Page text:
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Influenza throughout North Carolina

A Record of the War Activities in Orange County, North Carolina, 1917-1919

A Record of the War Activities in Orange County, North Carolina, 1917-1919

"A Record of the War Activities in Orange County, North Carolina, 1917-1919," by Annie Sutton Cameron, is a manuscript history of local efforts during World War I in Orange County, North Carolina, and related correspondence and lists of soldiers and members of local committees. Cameron's history covers the Council of Defense and the Home Guard, war bond and overseas relief campaigns, patriotic observances, the influenza epidemic of 1918, and other matters.

A chapter pertaining to the influenza pandemic covers the months October 1918 to February 1919. The chapter begins: "Early in October 1918 Dr. D. H. Hill, State Chairman of the Council of National Defense, sent letters to all County Chairmen warning them of the spread of Spanish Influenza which was threatening the whole country. In this letter he made suggestions as to what steps should be taken etc." In response to this letter, the chairmen created a County Board of Health. On 7 October 1918, this board "ordered the closing of all churches, schools, theatres etc. and forbade all meetings of every kind, in order to prevent, if possible, a spread of the disease which had already broken out in the Community."

Cameron describes various relief efforts throughout Orange County. Although the County Board of Health organized these efforts, most of the workers were members of the Red Cross. The chapter ends with a list of people who helped during this time period, and a list of people who died: six in Hillsborough, nine in Chapel Hill, eleven in Carrboro, four in Cedar Grove Township, and three in Little River Township.

Letter from William Cain to Bessie Brownrigg Cain Henderson

Letter of 23 October 1918

Influenza in Chapel Hill and Salisbury, North Carolina, October 1918

In this letter from October 1918, University of North Carolina professor William Cain asks his sister, Bessie Brownrigg Cain Henderson, how relatives in Salisbury, North Carolina "are all getting on as to the Influenza." He agrees with Henderson that their mother had flu, "although it is strange that not one caught it from her." He gives updates about the health of family and students, and warns that pharmacology professor William MacNider and anatomy professor Charles Staples Mangum caught the flu, even though they wore masks and "took every precaution." Cain mentions that University of North Carolina President Edward Kidder Graham "is down now -- one lung affected." Graham died on 26 October 1918. MacNider and Mangum both recovered. Cain later warns not to travel "on any ordinary account."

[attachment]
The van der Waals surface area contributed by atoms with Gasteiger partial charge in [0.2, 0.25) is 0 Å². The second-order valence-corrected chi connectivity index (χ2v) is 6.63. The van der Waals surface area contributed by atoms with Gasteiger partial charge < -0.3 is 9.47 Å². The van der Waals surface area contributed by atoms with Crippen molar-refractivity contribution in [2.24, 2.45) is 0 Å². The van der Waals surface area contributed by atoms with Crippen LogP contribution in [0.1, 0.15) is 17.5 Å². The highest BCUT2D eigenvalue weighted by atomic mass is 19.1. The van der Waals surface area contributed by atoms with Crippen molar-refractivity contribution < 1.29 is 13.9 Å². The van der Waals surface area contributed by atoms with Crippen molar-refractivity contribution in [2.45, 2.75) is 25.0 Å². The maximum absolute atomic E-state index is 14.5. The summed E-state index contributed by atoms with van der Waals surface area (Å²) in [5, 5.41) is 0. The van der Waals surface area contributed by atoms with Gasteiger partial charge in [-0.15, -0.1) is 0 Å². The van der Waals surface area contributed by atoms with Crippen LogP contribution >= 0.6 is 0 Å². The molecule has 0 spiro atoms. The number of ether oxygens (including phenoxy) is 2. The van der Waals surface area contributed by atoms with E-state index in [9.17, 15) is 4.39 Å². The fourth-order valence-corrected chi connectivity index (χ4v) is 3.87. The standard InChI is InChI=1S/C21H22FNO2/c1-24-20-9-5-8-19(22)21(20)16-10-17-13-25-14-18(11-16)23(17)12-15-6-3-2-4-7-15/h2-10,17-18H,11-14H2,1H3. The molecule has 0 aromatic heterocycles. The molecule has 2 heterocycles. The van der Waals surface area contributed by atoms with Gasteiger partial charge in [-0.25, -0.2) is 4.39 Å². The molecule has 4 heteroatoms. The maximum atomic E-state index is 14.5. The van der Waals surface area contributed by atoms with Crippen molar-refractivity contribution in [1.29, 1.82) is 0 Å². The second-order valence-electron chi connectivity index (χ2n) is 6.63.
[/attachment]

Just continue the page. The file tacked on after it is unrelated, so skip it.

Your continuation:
Letter from Joseph Lucius Reed to Bethany Barbara Sales Reed

Letter of 26 November 1918

More influenza in North Carolina than in France, November 1918

In this letter from November 1918, Joseph Lucius Reed, a member of Company D, 120th Infantry, 30th Division, American Expeditionary Forces, tells his mother, Bethany Barbara Sales Reed, that "it sounds strange to hear of so many having influenza in the U. States when so few of us have it. So far only 2 in my company have had it." Reed's company was lucky, as influenza was just as rampant in France as it was in the United States.


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